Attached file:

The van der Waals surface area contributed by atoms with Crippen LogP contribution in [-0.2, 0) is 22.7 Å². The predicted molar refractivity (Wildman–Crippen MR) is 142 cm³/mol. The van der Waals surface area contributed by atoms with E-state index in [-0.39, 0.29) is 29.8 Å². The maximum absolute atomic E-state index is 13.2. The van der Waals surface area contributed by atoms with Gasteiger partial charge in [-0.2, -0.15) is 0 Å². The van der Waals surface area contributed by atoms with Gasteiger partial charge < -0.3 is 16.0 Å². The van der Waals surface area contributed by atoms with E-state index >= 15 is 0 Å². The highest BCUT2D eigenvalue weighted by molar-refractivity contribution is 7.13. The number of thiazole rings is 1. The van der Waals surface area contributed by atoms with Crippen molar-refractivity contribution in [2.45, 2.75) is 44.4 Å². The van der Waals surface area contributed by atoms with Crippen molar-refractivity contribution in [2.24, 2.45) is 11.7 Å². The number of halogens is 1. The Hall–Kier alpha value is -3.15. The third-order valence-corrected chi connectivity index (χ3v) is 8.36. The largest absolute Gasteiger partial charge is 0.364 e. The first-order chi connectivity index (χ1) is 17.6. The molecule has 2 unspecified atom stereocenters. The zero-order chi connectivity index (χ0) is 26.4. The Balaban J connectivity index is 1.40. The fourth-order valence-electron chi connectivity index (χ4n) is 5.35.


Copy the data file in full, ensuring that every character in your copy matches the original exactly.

The van der Waals surface area contributed by atoms with Crippen LogP contribution in [-0.2, 0) is 22.7 Å². The predicted molar refractivity (Wildman–Crippen MR) is 142 cm³/mol. The van der Waals surface area contributed by atoms with E-state index in [-0.39, 0.29) is 29.8 Å². The maximum absolute atomic E-state index is 13.2. The van der Waals surface area contributed by atoms with Gasteiger partial charge in [-0.2, -0.15) is 0 Å². The van der Waals surface area contributed by atoms with Gasteiger partial charge < -0.3 is 16.0 Å². The van der Waals surface area contributed by atoms with E-state index >= 15 is 0 Å². The highest BCUT2D eigenvalue weighted by molar-refractivity contribution is 7.13. The number of thiazole rings is 1. The van der Waals surface area contributed by atoms with Crippen molar-refractivity contribution in [2.45, 2.75) is 44.4 Å². The van der Waals surface area contributed by atoms with Crippen molar-refractivity contribution in [2.24, 2.45) is 11.7 Å². The number of halogens is 1. The Hall–Kier alpha value is -3.15. The third-order valence-corrected chi connectivity index (χ3v) is 8.36. The largest absolute Gasteiger partial charge is 0.364 e. The first-order chi connectivity index (χ1) is 17.6. The molecule has 2 unspecified atom stereocenters. The zero-order chi connectivity index (χ0) is 26.4. The Balaban J connectivity index is 1.40. The fourth-order valence-electron chi connectivity index (χ4n) is 5.35.